building speakers, i need help with ohms..

Jeff:L

Auditioning
Joined
Jun 28, 2004
Messages
12
I would like to build some bookshelf speakers or maybe floorstanding speakers. I know that my receiver puts out 85 watts at 8ohms. Well one midrange is 8 ohms, and one tweeter is 8 ohms. So I can wire them to get either 4 ohms or 16 ohms right? So how can I get my bookshelf speakers to have the correct ohms? (8ohms)?

Imagine if I wanted two midrange and one tweeter (all 8 ohms).. how would I get 8 ohms out of that? Any help is appreciated... thanks!
 

Dave Poehlman

Senior HTF Member
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Mar 8, 2000
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3,813
Well, I believe the filter circuit (crossover) splits the power so you still wind up with roughly an 8 Ohm loudspeaker with an 8 Ohm tweet and 8 Ohm mid.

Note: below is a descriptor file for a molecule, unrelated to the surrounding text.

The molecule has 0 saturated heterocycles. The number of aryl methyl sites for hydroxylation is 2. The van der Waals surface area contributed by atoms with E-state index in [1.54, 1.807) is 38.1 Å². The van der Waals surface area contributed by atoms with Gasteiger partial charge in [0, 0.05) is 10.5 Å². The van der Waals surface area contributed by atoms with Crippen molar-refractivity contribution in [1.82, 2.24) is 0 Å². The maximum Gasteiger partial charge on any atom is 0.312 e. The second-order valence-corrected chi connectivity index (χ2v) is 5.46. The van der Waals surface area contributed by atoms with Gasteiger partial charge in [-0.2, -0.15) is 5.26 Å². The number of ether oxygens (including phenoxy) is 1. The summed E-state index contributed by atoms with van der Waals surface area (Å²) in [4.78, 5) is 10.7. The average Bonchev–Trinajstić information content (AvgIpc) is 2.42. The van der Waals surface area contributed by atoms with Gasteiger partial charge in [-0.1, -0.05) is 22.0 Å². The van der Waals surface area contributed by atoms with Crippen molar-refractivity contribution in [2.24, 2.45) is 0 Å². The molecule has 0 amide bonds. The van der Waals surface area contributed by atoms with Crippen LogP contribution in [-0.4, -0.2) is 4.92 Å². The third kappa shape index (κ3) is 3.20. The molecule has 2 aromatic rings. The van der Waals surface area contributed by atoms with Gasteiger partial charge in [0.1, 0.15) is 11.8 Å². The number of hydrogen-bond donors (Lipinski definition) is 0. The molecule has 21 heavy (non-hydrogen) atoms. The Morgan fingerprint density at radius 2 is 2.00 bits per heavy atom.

Now, if you threw another mid into the equation, those would be wired in parallel and give you an end result of 4 Ohms on the mid side, while the tweeter would still give you 8 Ohms. So, the total would be sort of an average somewhere around 6 for the whole speaker.

Most modern receivers are capable of handling a 4 to 8 Ohm load, so as long as you're within that range, you're fine.

Does that make sense?
 

Rory Buszka

Supporting Actor
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Jun 5, 2002
Messages
784
Since the bass range makes the greatest current demands on the reciever's amplifiers, I would get an amp that can support a 4 ohm nominal load if your midbass or bass section is going ot be nominally 4 ohms. It is not a perfect averaging since the demand on the amplifier in the treble range is less than 20% that of the demand of the bass section.
 

ThomasW

Senior HTF Member
Joined
Nov 6, 1999
Messages
2,282
Regardless of what the crossover does, the impedance of the woofer is the impedance of the system.
 

Dan Wesnor

Second Unit
Joined
Apr 28, 1999
Messages
389
Actually, the crossover can raise the impedence of the system above that of the woofer, but only if the designer knows what he is doing.
 

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